PNG govt response to land grab system disappoints

9:13 pm on 1 March 2017

Papua New Guinea's government is pushing ahead with plans to convert controversial Special Agriculture Business Leases to another form of land tenure.

Export of round logs is the main economic activity in West Sepik, but the profits largely go abroad.

Export of round logs is the main economic activity in West Sepik, but the profits largely go abroad. Photo: RNZI / Johnny Blades

A petition was presented to the government last week calling for action on the SABLs, the majority of which were found by a commission of inquiry to have been fraudulently obained.

Ten-thousand people signed the petition, reflecting frustration at government failure to revoke the SABLs, over three years after the Inquiry concluded.

The petition was presented by landowner representatives from SABL affected areas.

Over the past decade, the SABL system has seen an effective land grab of over 5-million hectares of PNG land, alienating customary land from local communities.

A number of the fraudulent SABLs were brokered through collusion between public servants and by leading politicians.

In response to the petition, the Minister for Lands Benny Allan today said the government had reviewed the Lands Act and would convert the SABL leases into registered land using Incorporated Land Groups.

Eddie Tanago of the advocacy group Act Now said that without the leases being cancelled outright, the problem will not be solved.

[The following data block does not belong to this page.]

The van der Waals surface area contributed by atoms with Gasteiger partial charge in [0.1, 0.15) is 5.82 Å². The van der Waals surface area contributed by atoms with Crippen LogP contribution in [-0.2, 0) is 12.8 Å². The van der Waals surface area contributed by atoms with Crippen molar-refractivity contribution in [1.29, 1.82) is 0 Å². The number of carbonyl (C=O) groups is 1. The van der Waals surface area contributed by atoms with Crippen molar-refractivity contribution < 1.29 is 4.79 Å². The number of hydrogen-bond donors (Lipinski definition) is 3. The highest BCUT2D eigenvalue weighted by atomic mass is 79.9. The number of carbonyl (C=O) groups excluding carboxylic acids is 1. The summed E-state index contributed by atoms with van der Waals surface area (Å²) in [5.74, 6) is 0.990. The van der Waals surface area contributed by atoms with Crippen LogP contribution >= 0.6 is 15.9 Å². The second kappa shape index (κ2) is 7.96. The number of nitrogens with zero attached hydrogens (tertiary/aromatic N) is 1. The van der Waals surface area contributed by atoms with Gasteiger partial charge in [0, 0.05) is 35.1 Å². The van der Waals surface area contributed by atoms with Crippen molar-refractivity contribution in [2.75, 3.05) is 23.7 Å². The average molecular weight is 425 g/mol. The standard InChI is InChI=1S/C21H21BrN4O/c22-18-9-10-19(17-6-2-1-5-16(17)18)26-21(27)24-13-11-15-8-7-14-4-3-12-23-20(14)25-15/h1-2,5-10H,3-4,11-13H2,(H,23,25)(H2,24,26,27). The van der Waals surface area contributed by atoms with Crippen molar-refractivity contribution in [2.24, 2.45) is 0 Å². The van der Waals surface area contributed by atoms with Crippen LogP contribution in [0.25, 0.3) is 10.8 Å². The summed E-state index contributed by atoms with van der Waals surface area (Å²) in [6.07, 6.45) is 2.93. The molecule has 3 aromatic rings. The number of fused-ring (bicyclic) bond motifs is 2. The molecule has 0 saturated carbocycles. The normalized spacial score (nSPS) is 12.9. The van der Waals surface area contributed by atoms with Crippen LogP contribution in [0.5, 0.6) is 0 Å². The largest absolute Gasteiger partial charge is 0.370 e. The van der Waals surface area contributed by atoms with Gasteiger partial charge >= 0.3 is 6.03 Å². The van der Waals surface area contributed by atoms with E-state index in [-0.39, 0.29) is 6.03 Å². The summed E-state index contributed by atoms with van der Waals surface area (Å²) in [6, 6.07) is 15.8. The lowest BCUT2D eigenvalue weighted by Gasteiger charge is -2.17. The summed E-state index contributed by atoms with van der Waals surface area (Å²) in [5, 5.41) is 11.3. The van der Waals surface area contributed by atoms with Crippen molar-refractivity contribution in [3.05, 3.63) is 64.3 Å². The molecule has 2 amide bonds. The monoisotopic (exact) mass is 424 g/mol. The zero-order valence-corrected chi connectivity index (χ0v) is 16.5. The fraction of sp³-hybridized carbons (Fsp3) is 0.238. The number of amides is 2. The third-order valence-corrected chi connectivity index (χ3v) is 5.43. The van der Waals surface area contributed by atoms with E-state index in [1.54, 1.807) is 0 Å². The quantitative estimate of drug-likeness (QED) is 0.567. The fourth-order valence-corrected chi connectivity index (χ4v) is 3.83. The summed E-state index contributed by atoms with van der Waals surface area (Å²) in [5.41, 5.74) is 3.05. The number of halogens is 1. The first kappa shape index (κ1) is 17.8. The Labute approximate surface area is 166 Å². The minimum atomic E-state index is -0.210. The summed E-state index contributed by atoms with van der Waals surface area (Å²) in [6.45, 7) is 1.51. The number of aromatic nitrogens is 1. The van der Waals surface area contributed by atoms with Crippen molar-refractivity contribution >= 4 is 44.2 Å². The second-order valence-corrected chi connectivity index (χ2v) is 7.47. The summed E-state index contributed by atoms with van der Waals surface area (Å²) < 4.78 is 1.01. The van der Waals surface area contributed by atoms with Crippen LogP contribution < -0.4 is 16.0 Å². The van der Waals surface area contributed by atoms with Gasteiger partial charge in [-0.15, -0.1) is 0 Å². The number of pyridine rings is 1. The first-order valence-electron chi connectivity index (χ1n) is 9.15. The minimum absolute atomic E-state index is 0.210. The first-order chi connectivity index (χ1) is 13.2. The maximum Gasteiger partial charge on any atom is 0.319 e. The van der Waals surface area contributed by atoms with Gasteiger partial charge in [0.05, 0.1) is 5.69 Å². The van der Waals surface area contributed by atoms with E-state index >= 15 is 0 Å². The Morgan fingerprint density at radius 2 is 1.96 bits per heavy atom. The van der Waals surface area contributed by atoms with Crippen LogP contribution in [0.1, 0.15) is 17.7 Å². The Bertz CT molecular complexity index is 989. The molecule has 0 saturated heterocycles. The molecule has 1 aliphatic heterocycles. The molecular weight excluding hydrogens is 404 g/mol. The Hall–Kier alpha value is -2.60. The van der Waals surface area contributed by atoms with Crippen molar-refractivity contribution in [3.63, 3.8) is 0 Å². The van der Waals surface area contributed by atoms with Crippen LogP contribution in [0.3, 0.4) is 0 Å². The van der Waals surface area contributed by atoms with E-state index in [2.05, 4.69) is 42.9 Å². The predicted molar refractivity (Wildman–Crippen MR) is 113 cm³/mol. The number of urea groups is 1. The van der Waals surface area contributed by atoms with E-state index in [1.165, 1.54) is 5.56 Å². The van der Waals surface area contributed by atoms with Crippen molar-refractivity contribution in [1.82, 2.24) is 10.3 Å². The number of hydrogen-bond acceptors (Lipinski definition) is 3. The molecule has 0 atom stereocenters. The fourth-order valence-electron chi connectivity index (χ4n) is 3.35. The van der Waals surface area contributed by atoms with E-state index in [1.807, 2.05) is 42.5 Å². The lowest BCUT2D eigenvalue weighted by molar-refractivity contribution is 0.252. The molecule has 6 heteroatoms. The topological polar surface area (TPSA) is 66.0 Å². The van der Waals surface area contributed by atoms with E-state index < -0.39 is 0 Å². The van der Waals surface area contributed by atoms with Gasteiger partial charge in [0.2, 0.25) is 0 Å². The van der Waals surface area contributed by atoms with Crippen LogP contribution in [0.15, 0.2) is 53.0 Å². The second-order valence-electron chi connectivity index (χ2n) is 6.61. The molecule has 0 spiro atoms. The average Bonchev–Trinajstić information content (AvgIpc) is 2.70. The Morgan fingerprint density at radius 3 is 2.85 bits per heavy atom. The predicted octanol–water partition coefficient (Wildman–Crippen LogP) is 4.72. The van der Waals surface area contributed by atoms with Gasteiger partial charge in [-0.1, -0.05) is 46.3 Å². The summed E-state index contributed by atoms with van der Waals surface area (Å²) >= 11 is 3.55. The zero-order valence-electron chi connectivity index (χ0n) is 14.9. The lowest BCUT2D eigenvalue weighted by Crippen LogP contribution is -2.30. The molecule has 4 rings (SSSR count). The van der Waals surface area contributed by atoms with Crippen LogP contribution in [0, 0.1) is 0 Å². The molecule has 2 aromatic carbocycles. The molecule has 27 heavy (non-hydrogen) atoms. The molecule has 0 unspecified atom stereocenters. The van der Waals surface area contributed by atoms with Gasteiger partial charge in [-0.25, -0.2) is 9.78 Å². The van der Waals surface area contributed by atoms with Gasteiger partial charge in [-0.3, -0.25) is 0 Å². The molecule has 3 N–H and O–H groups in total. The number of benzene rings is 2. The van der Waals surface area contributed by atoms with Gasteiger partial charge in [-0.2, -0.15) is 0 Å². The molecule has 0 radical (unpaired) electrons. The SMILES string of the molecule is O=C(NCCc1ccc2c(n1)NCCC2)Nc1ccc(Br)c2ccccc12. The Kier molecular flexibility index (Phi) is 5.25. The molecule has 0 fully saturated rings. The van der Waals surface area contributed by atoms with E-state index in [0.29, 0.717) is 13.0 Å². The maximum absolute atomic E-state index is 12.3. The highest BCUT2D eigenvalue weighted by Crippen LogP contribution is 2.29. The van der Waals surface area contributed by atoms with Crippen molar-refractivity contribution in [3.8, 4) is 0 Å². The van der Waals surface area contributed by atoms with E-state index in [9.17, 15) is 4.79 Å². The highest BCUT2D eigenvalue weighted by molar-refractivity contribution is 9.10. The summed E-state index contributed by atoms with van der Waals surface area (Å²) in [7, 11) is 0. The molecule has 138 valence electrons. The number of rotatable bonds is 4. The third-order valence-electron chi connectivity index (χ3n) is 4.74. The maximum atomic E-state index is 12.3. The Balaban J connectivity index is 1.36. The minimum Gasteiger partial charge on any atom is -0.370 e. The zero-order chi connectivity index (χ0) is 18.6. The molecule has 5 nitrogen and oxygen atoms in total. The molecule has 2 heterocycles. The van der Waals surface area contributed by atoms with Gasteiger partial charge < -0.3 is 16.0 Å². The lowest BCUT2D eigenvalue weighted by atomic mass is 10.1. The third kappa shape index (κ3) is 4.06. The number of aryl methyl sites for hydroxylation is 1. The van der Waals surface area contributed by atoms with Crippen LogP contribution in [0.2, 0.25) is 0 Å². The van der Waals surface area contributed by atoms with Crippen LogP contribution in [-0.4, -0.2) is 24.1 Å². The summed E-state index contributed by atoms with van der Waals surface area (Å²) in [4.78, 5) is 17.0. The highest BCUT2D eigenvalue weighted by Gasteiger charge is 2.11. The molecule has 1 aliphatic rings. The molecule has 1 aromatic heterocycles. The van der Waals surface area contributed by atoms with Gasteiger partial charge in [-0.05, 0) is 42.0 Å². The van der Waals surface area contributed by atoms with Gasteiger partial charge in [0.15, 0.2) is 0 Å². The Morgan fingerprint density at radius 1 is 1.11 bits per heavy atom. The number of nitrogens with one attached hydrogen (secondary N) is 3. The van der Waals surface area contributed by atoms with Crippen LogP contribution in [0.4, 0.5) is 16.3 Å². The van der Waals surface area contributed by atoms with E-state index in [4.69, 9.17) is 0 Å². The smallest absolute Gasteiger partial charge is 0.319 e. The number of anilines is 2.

"If you have those leases still existing, you still have the developer on the land; the land is still occupied by a foreigner and the people are not getting their land back," he said.

"So first of all deal with the SABLs, deal with the corrupt officials who have actually initiated this scam in the first place."

Mr Tanago said the government's conversion plan would allow a significant amount of illegal logging to continue.

Harvested logs in PNG

Harvested logs in PNG Photo: RNZI/Johnny Blades

The government plan follows a proposal by PNG's National Research Institute to convert the unlawful SABL leases to 'customary leases' using Voluntary Customary Land Registration.

However Act Now has laid out seven reasons why the leases should not be converted.

Mr Tanago said it is clear the government remained reluctant to cancel the fraudluently obtained land leases.

"What also the Lands Minister today mentioned is that they are going to get a private law firm to bring these SABL companies to court and they will justify why the leases they're holding on to will not be surrendered."

He said that this was a joke, considering a commission of inquiry had already found the leases were issued wrongly in the first place.

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